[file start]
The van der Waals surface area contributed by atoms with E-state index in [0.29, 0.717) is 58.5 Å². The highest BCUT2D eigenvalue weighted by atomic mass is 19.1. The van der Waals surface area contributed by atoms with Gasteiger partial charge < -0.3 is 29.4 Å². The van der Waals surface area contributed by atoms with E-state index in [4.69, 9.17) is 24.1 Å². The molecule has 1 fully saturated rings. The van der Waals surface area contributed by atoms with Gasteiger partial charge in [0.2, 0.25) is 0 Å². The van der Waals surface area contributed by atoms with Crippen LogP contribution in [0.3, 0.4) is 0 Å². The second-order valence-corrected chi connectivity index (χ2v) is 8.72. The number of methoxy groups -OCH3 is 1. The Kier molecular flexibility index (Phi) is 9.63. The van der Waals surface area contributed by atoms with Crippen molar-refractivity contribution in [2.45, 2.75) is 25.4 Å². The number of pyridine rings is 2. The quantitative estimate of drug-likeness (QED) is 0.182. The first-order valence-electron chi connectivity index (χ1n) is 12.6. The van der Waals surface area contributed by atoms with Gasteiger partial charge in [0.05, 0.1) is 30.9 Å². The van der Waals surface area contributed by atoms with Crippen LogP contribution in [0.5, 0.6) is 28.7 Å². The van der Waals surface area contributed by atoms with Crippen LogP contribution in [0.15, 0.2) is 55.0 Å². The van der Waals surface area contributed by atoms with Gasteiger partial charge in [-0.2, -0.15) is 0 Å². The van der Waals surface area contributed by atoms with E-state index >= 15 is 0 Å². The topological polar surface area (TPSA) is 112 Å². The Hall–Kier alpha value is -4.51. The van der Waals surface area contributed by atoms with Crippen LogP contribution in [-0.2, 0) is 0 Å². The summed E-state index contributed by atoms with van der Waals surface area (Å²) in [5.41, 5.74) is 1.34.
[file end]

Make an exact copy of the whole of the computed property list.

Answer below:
The van der Waals surface area contributed by atoms with E-state index in [0.29, 0.717) is 58.5 Å². The highest BCUT2D eigenvalue weighted by atomic mass is 19.1. The van der Waals surface area contributed by atoms with Gasteiger partial charge < -0.3 is 29.4 Å². The van der Waals surface area contributed by atoms with E-state index in [4.69, 9.17) is 24.1 Å². The molecule has 1 fully saturated rings. The van der Waals surface area contributed by atoms with Gasteiger partial charge in [0.2, 0.25) is 0 Å². The van der Waals surface area contributed by atoms with Crippen LogP contribution in [0.3, 0.4) is 0 Å². The second-order valence-corrected chi connectivity index (χ2v) is 8.72. The number of methoxy groups -OCH3 is 1. The Kier molecular flexibility index (Phi) is 9.63. The van der Waals surface area contributed by atoms with Crippen molar-refractivity contribution in [2.45, 2.75) is 25.4 Å². The number of pyridine rings is 2. The quantitative estimate of drug-likeness (QED) is 0.182. The first-order valence-electron chi connectivity index (χ1n) is 12.6. The van der Waals surface area contributed by atoms with Gasteiger partial charge in [0.05, 0.1) is 30.9 Å². The van der Waals surface area contributed by atoms with Crippen LogP contribution in [0.5, 0.6) is 28.7 Å². The van der Waals surface area contributed by atoms with Crippen LogP contribution in [0.15, 0.2) is 55.0 Å². The van der Waals surface area contributed by atoms with Gasteiger partial charge in [-0.2, -0.15) is 0 Å². The van der Waals surface area contributed by atoms with E-state index >= 15 is 0 Å². The topological polar surface area (TPSA) is 112 Å². The Hall–Kier alpha value is -4.51. The van der Waals surface area contributed by atoms with Crippen LogP contribution in [-0.2, 0) is 0 Å². The summed E-state index contributed by atoms with van der Waals surface area (Å²) in [5.41, 5.74) is 1.34.